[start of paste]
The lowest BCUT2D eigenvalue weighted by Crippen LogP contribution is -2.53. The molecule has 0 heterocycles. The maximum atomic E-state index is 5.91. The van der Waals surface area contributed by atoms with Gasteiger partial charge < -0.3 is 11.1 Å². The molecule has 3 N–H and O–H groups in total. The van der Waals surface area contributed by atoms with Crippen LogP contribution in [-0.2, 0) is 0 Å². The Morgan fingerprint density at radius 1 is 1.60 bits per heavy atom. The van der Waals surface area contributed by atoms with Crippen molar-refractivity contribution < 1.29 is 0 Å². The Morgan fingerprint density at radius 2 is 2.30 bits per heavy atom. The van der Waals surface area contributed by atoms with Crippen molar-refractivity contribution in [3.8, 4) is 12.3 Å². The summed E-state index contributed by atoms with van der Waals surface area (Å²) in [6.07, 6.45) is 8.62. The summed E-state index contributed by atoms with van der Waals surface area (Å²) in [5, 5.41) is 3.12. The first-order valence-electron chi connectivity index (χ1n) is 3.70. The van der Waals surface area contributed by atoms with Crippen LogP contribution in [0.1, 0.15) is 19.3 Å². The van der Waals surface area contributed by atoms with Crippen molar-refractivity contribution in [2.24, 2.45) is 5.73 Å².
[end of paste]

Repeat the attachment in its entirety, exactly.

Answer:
The lowest BCUT2D eigenvalue weighted by Crippen LogP contribution is -2.53. The molecule has 0 heterocycles. The maximum atomic E-state index is 5.91. The van der Waals surface area contributed by atoms with Gasteiger partial charge < -0.3 is 11.1 Å². The molecule has 3 N–H and O–H groups in total. The van der Waals surface area contributed by atoms with Crippen LogP contribution in [-0.2, 0) is 0 Å². The Morgan fingerprint density at radius 1 is 1.60 bits per heavy atom. The van der Waals surface area contributed by atoms with Crippen molar-refractivity contribution < 1.29 is 0 Å². The Morgan fingerprint density at radius 2 is 2.30 bits per heavy atom. The van der Waals surface area contributed by atoms with Crippen molar-refractivity contribution in [3.8, 4) is 12.3 Å². The summed E-state index contributed by atoms with van der Waals surface area (Å²) in [6.07, 6.45) is 8.62. The summed E-state index contributed by atoms with van der Waals surface area (Å²) in [5, 5.41) is 3.12. The first-order valence-electron chi connectivity index (χ1n) is 3.70. The van der Waals surface area contributed by atoms with Crippen LogP contribution in [0.1, 0.15) is 19.3 Å². The van der Waals surface area contributed by atoms with Crippen molar-refractivity contribution in [2.24, 2.45) is 5.73 Å².